The biggest problems come from using the same crop every year, and then using multiple doses of the same chemical. Here that plant is soya, in the US it’s also maize. So step one is to keep on rotating crops, both for their differing natural weed suppression, but also because it will allow the use of different types of chemicals each year. But what if you have a field, like the pastures here, with have so many different plant types that chemical control is not possible?
These pastures are normally kept for four years, by which time they are getting a bit tired (I can’t help but feel some more involved grazing management would help here). At this point field is sprayed off with glyphosate. If there are enough resistant weeds left over, they will then drill oats. The reason for this is simple – their roots have strong allelopathic effects. This means that they exude chemicals which stop other plants from growing. [We currently have a field of oats at home which will hopefully reduce the amount of black grass in the following barley crop.]
Once the oats have grown enough, they are grazed, and then forage sorghum is planted on top of them. Again this will be grazed, but not when the plants are small as it can cause nitrate poisoning which is undesirable in cattle (their mouths turn blue and they die). There might be time for a couple of grazings before the new pasture is sown, but by now the weed burden should be reduced significantly. I think one of the reasons this works so well here is that all the weed seeds are left on the surface because of no-till, and in this climate they will be decomposed very quickly – even after maize the residue is totally gone within six months.
So there we have it, some ideas for farming in Europe in the ’20s. I’ll end with this photo of a typical Argentine motorcycle rider, taken on the motorway outside Buenos Aires.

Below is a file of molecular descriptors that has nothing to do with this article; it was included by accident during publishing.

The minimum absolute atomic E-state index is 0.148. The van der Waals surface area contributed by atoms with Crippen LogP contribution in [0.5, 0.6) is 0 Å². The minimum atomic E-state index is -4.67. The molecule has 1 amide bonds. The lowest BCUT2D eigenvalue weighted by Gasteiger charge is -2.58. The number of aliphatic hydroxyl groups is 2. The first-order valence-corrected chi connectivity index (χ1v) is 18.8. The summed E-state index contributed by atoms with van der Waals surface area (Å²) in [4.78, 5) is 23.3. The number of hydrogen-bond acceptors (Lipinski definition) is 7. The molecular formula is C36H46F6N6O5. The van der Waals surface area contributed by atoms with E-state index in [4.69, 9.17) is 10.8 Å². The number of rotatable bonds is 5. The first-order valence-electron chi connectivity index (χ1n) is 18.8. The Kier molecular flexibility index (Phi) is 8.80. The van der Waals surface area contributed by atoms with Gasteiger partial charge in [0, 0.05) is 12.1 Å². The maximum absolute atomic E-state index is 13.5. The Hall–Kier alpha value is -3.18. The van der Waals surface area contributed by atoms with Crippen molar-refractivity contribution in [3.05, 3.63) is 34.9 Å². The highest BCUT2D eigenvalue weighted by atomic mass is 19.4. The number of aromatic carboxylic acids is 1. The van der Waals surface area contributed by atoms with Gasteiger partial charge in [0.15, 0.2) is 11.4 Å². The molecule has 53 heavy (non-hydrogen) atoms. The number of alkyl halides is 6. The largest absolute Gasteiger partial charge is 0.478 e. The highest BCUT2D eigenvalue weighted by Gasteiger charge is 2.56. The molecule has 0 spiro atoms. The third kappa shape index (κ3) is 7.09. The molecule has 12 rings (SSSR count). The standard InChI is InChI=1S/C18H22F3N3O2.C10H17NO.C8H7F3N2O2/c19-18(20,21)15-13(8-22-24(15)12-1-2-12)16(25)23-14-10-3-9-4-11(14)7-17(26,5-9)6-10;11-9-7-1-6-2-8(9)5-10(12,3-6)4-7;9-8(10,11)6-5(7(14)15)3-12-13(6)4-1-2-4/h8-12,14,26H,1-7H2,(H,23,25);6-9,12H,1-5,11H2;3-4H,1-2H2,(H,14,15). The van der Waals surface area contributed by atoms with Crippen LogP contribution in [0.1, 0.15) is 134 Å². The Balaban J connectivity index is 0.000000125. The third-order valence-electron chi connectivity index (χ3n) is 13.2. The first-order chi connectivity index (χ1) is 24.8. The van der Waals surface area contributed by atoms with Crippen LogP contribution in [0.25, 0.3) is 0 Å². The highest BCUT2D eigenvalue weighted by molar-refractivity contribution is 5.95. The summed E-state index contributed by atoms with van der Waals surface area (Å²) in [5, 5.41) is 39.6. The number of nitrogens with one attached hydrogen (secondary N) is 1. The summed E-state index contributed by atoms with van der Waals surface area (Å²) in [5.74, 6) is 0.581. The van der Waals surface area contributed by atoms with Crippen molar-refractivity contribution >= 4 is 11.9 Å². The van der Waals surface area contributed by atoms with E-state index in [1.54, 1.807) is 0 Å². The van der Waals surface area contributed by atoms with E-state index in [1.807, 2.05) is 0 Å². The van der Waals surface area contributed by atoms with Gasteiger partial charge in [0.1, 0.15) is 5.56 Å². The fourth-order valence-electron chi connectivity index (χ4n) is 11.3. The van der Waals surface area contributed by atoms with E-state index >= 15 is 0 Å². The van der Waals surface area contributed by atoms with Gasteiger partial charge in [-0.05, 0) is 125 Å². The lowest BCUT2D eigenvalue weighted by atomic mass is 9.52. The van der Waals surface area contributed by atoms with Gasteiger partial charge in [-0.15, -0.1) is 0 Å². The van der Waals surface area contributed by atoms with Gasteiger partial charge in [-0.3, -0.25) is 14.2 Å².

Carmen is a huge farm – 10,000ha in an area where the average is 200. Not only that, but it is the biggest dairy in Argentina, with over 6,000 cows producing 100,000l of milk every day. It’s a massive operation, and is owned by one of the country’s agricultural behemoths, Adecoagro.
Eddie Nolan is the arable manager, and luckily for me he speaks great English because that’s the only way he could ask his Irish grandmother for sweets. Like everyone else in this country (continent?) they grow a lot of Soya, both on its own and as part of a double crop with wheat. The third part of the rotation is maize, which is either grown for grain, or for silage that is fed to the dairy cows.
As well as normal grain maize, they also grow hybrid seed for Syngenta (more profitable) and popcorn for cinemas et al (more delicious). Most of the maize is GM, and does not need to be sprayed with insecticides. Contrast this with the three sprays that the non-GMO varieties get: “I know which one I would rather eat” says Eddie.
Eddie is mindful of his soils, and so after taking maize silage he tries to grow a cover crop. They have been doing this for about 12 years, which makes them incredibly early adopters in Argentina. The cover crop is usually wheat, but they are just starting to play around with adding vetch as well. I asked why he didn’t grow Avena Strigosa/Black Oats/Bristle Oats/whatever else you want to call them. The answer was that they are so good that the dairy boys sneak in and cut it for silage, so there is no organic matter returned to the soil, which somewhat defeats the purpose.
The soil here is pretty sandy, but it is a very fine textured sand. Like at La Florida, there are high and low areas, called Loma & Bajo. Now I don’t speak Spanish, but I’m going to take a guess that these mean high & low… The soils are very deep; I couldn’t get an exact answer, but it is apparently much deeper than the roots will go. Eddie confirmed what I had heard a few days ago, that maize will root to 2m and wheat/soya to 1m.
Water is a big deal here, and the dairies use 1,000,000 litres (yes, million) per day in total. Almost all of this finds its way into a lagoon, where is waits until it can be used to irrigate the maize being grown for seed. Each pivot irrigator covers 150ha, and can put out about 10,000,000 litres of water in a day, which is 7mm over the entire area. Like I said, it’s a big operation.
It was speckling rain as I left Rosario, heading towards a darkening sky.
Pretty soon “what pretty lightning” turned in to “this is quite heavy rain”
Not long afterwards we got to “Holy crap, where did the road go?”
You can’t quite see it in this video, but there was a car stuck in the junction to the left – it had flooded. Some of the junctions had river over a foot deep running through them. Downtown Parana would be a great theme park if you had an inner tube.